Within the city limits of Zushi, located mid-way down the Miura Peninsula, is an undeveloped nature preserve with a large network of trails and dirt roads. The area is called Futagoyama Mountains Nature Preserve. The local hiking club, The Futagoyama Mountains Nature Conservation Council, has done a great job working with local residents, users, the government, land owners, civic organizations to keep this area natural and safe to recreate in.
These mountains are relatively untouched and beautiful. The hillsides are blanketed with Japanese Cedar, Japanese Mountain Maple, Hinoki Cypress, and Japanese Beech, as well as giant ferns and even carnivorous pitcher plants!. The area has many natural springs bubbling out of the ground, cascading creeks, pools filled with small fish, and even a few small waterfalls! There are several mountain tops within the park too that offer great views on clear days of Tokyo Bay, Sagami Bay, and Mount Fuji.
Bring your sturdy boots to hike here as the trails can be very steep, overgrown, and fallen trees often require scrambling to bypass – this is a truly wild area. Some of the trails are wide and well maintained, others require the use of ropes to ascend or descend. Make sure you bring plenty of water, food, and extra clothing too – in case you get caught in a surprise afternoon rainstorm.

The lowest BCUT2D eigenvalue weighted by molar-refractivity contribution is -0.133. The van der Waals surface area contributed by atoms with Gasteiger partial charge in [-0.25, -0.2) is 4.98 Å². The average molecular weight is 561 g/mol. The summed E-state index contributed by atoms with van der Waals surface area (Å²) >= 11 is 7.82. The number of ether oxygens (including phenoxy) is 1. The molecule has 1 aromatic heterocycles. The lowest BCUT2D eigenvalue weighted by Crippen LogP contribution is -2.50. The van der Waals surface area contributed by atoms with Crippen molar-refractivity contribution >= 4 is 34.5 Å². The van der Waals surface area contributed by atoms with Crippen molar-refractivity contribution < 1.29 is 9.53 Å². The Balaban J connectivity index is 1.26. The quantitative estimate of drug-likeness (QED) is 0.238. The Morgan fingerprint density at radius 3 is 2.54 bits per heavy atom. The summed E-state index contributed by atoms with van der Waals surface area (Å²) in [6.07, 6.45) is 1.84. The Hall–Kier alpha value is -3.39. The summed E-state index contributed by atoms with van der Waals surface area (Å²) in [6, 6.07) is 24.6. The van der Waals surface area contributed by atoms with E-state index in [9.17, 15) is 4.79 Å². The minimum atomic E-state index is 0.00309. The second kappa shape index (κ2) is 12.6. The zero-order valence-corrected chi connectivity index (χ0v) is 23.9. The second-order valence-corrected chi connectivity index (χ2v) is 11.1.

Be on the look out for Japanese Raccoon Dogs, salamanders, frogs, and land crabs. Wild Boar, Giant Japanese Hornets, and Vipers also inhabit this preserve. While they can be dangerous if provoked, I have yet to come across any on my adventures here.
If you are driving the best place to park is at the Nango Kaminoyama Park. There is plenty of parking – just make sure you’re back to your car before the park closes. Closing time is 4:30pm during the off-season and 6:30pm during the summer. Parking is not allowed on the street or at the nearby school. Alternately, you can access the trail from the Higashizushi train station. The easiest trail to reach from the from the Higashizushi train station is located behind the Numama Elementary School. It is a short five-minute walk to the trailhead from the station.
High resolution PDFs of the trail map can be downloaded here.
Do keep in mind that all the trails aren’t shown on this map. If you’re going to explore trails that aren’t on the map it is advisable to pick up a paper map. The easiest kiosk to access is near trail marker 41. The Futagoyama Mountains Nature Conservation does ask for a donation when taking a paper map from the kiosk. Give whatever you feel is fair.
*Please note that the map given there is unofficial. There are official maps made for beginners; but the unofficial map is better for advanced users. If you are a beginner, it is advised to use the official map instead of this one.
While most of the park has cellphone coverage some of the deeper canyons don’t have signal. Make sure you come prepared and leave your itinerary with someone in case you get lost or injured and require assistance.